The ‘Heal Your Gut’ Mantra Is Toxic

Photographed by Eylul Aslan.
“Here’s how I got rid of my bloating and healed my gut.”
This is a characteristic introduction to #healyourgut TikTok, a corner of the internet that claims it can heal your gut and improve your life. Although the hashtag exists on other platforms, you’re more likely to see videos under the hashtag on TikTok because of the platform’s algorithm which shows you videos from different topics and trends. At the time of writing, #healyourgut and #guthealth have 27.7 million views and 1.5 billion views on TikTok, respectively.  
One of the biggest avenues of self improvement right now, particularly in ‘wellness’ circles, is in gut health. If you haven’t seen these videos, they often start off by listing symptoms such as bad skin, fatigue etc. Followed by asking if you would like to heal your gut, and then suggesting a plethora of lifestyle and diet changes that could help you do that.
If you have a gut problem yourself, it’s likely the videos under the #healyourgut tag are unavoidable. I certainly have found them to be as a recently diagnosed coeliac. Liking a funny video about bowel habits can land you on a very different side of TikTok as the algorithm picks up on the smallest insights into who you are. Like anything online, the videos range in quality. They can be informative and extremely useful if you are looking for advice or just someone to relate to. But despite some of the video content being useful, I have found that the more of these videos I watch, the more I question my prescribed gluten-free diet. I find myself wondering whether I should be taking supplements or even questioning if my gut can be ‘healed’ faster.
While gut health is extremely important, medically ‘healing’ isn’t necessarily used in medical contexts when discussing gut issues. It does happen sometimes, when there is intestinal damage that is reversible by treatment. For example, in cases like mine (coeliac disease), sticking to a gluten-free diet reverses intestinal damage that occurred before a diagnosis. However, with conditions like IBS and Crohn's it’s not as straightforward. Nonetheless, videos on TikTok push the idea that we all, knowingly or unknowingly, have a damaged gut that can be healed. When in fact, the only other time healing really makes sense is when dealing with parasitic infections, in which case you should go to a doctor rather than follow a TikToker’s advice.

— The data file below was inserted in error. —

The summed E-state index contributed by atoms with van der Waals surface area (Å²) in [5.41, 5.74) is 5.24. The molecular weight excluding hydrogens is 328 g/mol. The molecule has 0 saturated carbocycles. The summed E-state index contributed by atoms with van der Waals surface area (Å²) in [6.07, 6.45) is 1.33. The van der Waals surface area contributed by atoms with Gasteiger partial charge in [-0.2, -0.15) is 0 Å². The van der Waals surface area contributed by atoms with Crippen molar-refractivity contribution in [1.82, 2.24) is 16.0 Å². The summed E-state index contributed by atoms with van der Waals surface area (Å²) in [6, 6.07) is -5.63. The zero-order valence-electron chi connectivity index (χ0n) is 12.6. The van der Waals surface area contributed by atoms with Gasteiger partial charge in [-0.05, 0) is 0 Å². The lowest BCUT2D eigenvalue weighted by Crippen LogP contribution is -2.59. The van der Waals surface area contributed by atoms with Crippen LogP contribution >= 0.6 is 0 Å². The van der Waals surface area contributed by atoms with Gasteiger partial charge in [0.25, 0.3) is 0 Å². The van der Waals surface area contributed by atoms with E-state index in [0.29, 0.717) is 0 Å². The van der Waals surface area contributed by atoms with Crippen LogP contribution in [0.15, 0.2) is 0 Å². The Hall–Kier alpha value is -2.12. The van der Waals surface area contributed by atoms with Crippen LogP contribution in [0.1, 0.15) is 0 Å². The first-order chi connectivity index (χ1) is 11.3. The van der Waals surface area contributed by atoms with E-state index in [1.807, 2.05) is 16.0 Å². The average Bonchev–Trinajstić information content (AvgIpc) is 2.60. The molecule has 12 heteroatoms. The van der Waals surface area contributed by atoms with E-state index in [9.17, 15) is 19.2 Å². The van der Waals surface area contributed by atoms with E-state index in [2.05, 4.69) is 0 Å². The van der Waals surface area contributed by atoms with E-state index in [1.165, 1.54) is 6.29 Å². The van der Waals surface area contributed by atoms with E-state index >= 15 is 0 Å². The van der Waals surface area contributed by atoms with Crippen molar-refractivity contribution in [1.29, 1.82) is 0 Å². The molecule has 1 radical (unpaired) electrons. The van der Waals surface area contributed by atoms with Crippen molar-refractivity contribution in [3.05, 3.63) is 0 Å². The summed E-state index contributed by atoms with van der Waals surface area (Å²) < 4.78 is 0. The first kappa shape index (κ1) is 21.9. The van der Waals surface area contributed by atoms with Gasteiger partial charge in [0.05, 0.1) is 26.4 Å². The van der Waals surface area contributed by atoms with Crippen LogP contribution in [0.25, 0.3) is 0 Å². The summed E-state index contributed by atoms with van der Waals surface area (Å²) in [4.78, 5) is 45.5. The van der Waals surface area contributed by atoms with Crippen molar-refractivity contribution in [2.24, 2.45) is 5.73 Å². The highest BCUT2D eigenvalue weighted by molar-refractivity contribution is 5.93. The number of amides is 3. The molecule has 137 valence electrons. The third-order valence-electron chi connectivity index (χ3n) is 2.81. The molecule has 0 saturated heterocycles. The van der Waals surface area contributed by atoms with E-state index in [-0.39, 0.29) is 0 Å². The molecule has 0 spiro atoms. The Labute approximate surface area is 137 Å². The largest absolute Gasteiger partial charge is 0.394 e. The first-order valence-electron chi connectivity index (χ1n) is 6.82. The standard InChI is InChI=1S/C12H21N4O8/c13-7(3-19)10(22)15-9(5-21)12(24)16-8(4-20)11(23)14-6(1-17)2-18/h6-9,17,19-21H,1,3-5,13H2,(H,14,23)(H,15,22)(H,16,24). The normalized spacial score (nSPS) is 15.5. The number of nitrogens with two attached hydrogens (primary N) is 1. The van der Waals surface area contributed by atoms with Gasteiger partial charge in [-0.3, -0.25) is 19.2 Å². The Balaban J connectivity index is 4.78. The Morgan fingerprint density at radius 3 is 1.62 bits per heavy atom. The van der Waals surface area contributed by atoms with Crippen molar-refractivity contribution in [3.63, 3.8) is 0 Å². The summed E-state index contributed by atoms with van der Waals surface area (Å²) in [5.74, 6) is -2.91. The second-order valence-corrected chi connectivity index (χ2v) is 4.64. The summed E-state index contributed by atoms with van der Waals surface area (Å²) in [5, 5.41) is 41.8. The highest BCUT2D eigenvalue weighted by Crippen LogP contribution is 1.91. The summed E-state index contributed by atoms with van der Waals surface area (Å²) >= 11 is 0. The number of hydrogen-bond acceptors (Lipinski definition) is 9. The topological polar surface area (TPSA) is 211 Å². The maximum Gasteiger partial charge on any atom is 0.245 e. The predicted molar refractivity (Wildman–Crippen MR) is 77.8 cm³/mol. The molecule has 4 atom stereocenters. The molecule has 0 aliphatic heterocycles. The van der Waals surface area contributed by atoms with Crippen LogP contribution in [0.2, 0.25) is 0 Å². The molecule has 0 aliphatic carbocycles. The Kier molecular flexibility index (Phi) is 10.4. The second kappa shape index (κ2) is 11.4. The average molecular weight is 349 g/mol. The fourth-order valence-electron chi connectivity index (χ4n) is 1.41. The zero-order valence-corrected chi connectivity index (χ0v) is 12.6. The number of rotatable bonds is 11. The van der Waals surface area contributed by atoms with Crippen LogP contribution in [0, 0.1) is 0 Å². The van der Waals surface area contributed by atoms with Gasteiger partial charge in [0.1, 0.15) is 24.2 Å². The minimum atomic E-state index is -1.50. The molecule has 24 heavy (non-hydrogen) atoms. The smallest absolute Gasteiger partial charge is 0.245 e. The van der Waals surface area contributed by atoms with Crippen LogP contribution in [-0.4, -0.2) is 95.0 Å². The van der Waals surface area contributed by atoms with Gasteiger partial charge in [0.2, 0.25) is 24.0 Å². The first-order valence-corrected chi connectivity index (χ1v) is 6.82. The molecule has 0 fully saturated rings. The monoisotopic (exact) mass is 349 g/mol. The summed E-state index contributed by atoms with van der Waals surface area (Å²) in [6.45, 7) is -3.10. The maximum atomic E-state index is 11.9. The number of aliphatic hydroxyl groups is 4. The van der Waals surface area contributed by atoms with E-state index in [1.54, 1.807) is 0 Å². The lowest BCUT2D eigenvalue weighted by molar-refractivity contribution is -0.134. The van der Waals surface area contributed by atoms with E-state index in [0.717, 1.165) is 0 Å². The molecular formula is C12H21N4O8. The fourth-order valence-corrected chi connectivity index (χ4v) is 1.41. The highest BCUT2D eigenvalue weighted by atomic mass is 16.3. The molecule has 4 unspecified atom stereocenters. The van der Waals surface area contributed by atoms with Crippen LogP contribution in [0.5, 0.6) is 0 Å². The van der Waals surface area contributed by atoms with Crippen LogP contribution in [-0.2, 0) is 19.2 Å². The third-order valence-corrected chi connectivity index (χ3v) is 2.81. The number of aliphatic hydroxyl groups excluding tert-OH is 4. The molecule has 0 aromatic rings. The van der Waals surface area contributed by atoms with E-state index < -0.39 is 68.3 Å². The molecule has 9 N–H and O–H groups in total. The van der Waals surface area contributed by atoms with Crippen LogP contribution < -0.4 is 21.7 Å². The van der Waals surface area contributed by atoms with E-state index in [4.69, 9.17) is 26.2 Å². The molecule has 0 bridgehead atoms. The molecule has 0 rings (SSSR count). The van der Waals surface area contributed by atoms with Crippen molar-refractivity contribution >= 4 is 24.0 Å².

Primarily, the videos under the hashtag target women and girls who are worried about their gut health, with health anxiety being a big theme that continuously crops up in the comments section. But it’s concerning that many of the videos specifically target those who mistrust healthcare professionals, particularly after a bad experience in which they weren't believed by their doctors.
Despite her diagnosis, Sameerah* received little support from her doctors on how to practically manage her IBS. Instead she ended up researching online. Even without looking for advice online, she believes the algorithm has shown her a lot of advice from nutritionists but found it “difficult to be able to determine what’s good for your own body.” Instead believing that the videos give no context or nuance, saying “there’s no way of knowing what your current gut health is like” and that she doesn’t know whether the supplements being promoted are actually good or if it’s just another trend. 
With the main question under many of these videos being “how do I know I need to heal my gut?”, the wording of the video responses can feel sinister. Many creators say that bloating, craving carbs, bad skin, inflammation and fatigue are all signs of a damaged gut. These symptoms are not only very general but can also be normal depending on your body and lifestyle. Pathologising food cravings and bad skin and the implication that these are symptoms of a damaged gut that needs healing is strange. What is the end goal for the creator if they are capitalising off people with health anxieties who feel like nobody is taking their health concerns seriously? Despite doubts about medical professionals, Kirsten Jackson, a Consultant Dietician and Gut Heath Specialist told R29 that anyone worried about their gut health should see a doctor before they change anything in their diet.